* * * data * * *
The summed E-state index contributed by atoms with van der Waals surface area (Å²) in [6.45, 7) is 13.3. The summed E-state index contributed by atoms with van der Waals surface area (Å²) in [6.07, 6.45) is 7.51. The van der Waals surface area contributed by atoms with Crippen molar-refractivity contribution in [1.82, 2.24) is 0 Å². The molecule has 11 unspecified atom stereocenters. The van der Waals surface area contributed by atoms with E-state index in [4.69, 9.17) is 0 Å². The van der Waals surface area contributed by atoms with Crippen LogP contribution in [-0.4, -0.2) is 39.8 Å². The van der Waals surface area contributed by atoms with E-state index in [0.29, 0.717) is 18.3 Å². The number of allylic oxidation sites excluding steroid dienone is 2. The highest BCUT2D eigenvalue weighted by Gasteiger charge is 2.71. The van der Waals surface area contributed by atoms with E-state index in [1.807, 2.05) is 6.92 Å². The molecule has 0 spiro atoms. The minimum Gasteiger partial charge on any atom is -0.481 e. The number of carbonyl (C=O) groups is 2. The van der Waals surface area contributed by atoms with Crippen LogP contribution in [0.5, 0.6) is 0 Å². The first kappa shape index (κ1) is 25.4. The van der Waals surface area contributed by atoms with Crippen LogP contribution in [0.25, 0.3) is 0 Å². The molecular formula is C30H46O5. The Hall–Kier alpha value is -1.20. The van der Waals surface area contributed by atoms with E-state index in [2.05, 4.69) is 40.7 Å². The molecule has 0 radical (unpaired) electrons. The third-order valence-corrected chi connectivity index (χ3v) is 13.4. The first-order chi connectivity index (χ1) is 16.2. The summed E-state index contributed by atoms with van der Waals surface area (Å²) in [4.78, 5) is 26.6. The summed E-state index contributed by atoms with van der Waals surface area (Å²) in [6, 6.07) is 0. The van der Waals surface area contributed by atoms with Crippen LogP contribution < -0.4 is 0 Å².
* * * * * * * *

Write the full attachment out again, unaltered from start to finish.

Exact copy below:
The summed E-state index contributed by atoms with van der Waals surface area (Å²) in [6.45, 7) is 13.3. The summed E-state index contributed by atoms with van der Waals surface area (Å²) in [6.07, 6.45) is 7.51. The van der Waals surface area contributed by atoms with Crippen molar-refractivity contribution in [1.82, 2.24) is 0 Å². The molecule has 11 unspecified atom stereocenters. The van der Waals surface area contributed by atoms with E-state index in [4.69, 9.17) is 0 Å². The van der Waals surface area contributed by atoms with Crippen LogP contribution in [-0.4, -0.2) is 39.8 Å². The van der Waals surface area contributed by atoms with E-state index in [0.29, 0.717) is 18.3 Å². The number of allylic oxidation sites excluding steroid dienone is 2. The highest BCUT2D eigenvalue weighted by Gasteiger charge is 2.71. The van der Waals surface area contributed by atoms with E-state index in [1.807, 2.05) is 6.92 Å². The molecule has 0 spiro atoms. The minimum Gasteiger partial charge on any atom is -0.481 e. The number of carbonyl (C=O) groups is 2. The van der Waals surface area contributed by atoms with Crippen LogP contribution in [0.5, 0.6) is 0 Å². The first kappa shape index (κ1) is 25.4. The van der Waals surface area contributed by atoms with Crippen LogP contribution in [0.25, 0.3) is 0 Å². The molecular formula is C30H46O5. The Hall–Kier alpha value is -1.20. The van der Waals surface area contributed by atoms with E-state index in [2.05, 4.69) is 40.7 Å². The molecule has 0 radical (unpaired) electrons. The third-order valence-corrected chi connectivity index (χ3v) is 13.4. The first-order chi connectivity index (χ1) is 16.2. The summed E-state index contributed by atoms with van der Waals surface area (Å²) in [4.78, 5) is 26.6. The summed E-state index contributed by atoms with van der Waals surface area (Å²) in [6, 6.07) is 0. The van der Waals surface area contributed by atoms with Crippen LogP contribution < -0.4 is 0 Å².